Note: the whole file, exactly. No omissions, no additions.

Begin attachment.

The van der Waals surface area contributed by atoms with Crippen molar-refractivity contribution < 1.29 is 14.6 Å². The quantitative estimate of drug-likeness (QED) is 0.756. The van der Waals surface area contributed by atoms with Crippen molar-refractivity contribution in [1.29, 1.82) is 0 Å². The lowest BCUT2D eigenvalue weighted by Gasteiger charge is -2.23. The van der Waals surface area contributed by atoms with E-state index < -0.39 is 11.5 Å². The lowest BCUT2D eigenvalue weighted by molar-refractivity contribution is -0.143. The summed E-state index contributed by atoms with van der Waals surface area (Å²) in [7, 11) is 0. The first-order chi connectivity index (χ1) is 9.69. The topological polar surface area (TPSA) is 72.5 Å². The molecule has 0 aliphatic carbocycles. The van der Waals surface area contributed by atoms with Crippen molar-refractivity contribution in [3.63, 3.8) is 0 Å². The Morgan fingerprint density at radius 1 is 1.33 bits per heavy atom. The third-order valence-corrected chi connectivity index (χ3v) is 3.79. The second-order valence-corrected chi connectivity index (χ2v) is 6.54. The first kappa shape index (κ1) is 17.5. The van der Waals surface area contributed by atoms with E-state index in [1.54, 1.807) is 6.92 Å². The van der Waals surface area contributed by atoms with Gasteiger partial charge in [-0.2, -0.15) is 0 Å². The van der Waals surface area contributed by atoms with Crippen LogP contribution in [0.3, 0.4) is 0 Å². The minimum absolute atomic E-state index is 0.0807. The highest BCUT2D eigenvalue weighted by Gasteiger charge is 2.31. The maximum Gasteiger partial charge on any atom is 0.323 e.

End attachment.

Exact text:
The van der Waals surface area contributed by atoms with Crippen molar-refractivity contribution < 1.29 is 14.6 Å². The quantitative estimate of drug-likeness (QED) is 0.756. The van der Waals surface area contributed by atoms with Crippen molar-refractivity contribution in [1.29, 1.82) is 0 Å². The lowest BCUT2D eigenvalue weighted by Gasteiger charge is -2.23. The van der Waals surface area contributed by atoms with E-state index < -0.39 is 11.5 Å². The lowest BCUT2D eigenvalue weighted by molar-refractivity contribution is -0.143. The summed E-state index contributed by atoms with van der Waals surface area (Å²) in [7, 11) is 0. The first-order chi connectivity index (χ1) is 9.69. The topological polar surface area (TPSA) is 72.5 Å². The molecule has 0 aliphatic carbocycles. The van der Waals surface area contributed by atoms with Crippen molar-refractivity contribution in [3.63, 3.8) is 0 Å². The Morgan fingerprint density at radius 1 is 1.33 bits per heavy atom. The third-order valence-corrected chi connectivity index (χ3v) is 3.79. The second-order valence-corrected chi connectivity index (χ2v) is 6.54. The first kappa shape index (κ1) is 17.5. The van der Waals surface area contributed by atoms with E-state index in [1.54, 1.807) is 6.92 Å². The van der Waals surface area contributed by atoms with Gasteiger partial charge in [-0.2, -0.15) is 0 Å². The van der Waals surface area contributed by atoms with Crippen LogP contribution in [0.3, 0.4) is 0 Å². The minimum absolute atomic E-state index is 0.0807. The highest BCUT2D eigenvalue weighted by Gasteiger charge is 2.31. The maximum Gasteiger partial charge on any atom is 0.323 e.